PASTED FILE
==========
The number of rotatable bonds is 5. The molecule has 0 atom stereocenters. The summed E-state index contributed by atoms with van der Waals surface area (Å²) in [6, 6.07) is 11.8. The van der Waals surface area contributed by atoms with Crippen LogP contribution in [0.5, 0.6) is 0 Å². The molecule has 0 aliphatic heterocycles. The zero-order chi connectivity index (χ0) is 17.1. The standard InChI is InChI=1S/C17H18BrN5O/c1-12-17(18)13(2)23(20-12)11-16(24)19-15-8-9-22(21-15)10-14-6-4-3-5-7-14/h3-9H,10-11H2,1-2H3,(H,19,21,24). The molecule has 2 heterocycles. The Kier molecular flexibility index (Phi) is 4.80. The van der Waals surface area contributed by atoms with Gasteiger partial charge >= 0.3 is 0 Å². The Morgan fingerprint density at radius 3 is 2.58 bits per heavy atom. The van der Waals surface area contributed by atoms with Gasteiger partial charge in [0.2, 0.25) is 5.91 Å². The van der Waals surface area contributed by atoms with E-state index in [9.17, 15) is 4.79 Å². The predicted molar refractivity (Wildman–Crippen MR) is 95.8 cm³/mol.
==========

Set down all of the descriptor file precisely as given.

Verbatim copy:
The number of rotatable bonds is 5. The molecule has 0 atom stereocenters. The summed E-state index contributed by atoms with van der Waals surface area (Å²) in [6, 6.07) is 11.8. The van der Waals surface area contributed by atoms with Crippen LogP contribution in [0.5, 0.6) is 0 Å². The molecule has 0 aliphatic heterocycles. The zero-order chi connectivity index (χ0) is 17.1. The standard InChI is InChI=1S/C17H18BrN5O/c1-12-17(18)13(2)23(20-12)11-16(24)19-15-8-9-22(21-15)10-14-6-4-3-5-7-14/h3-9H,10-11H2,1-2H3,(H,19,21,24). The molecule has 2 heterocycles. The Kier molecular flexibility index (Phi) is 4.80. The van der Waals surface area contributed by atoms with Gasteiger partial charge >= 0.3 is 0 Å². The Morgan fingerprint density at radius 3 is 2.58 bits per heavy atom. The van der Waals surface area contributed by atoms with Gasteiger partial charge in [0.2, 0.25) is 5.91 Å². The van der Waals surface area contributed by atoms with E-state index in [9.17, 15) is 4.79 Å². The predicted molar refractivity (Wildman–Crippen MR) is 95.8 cm³/mol.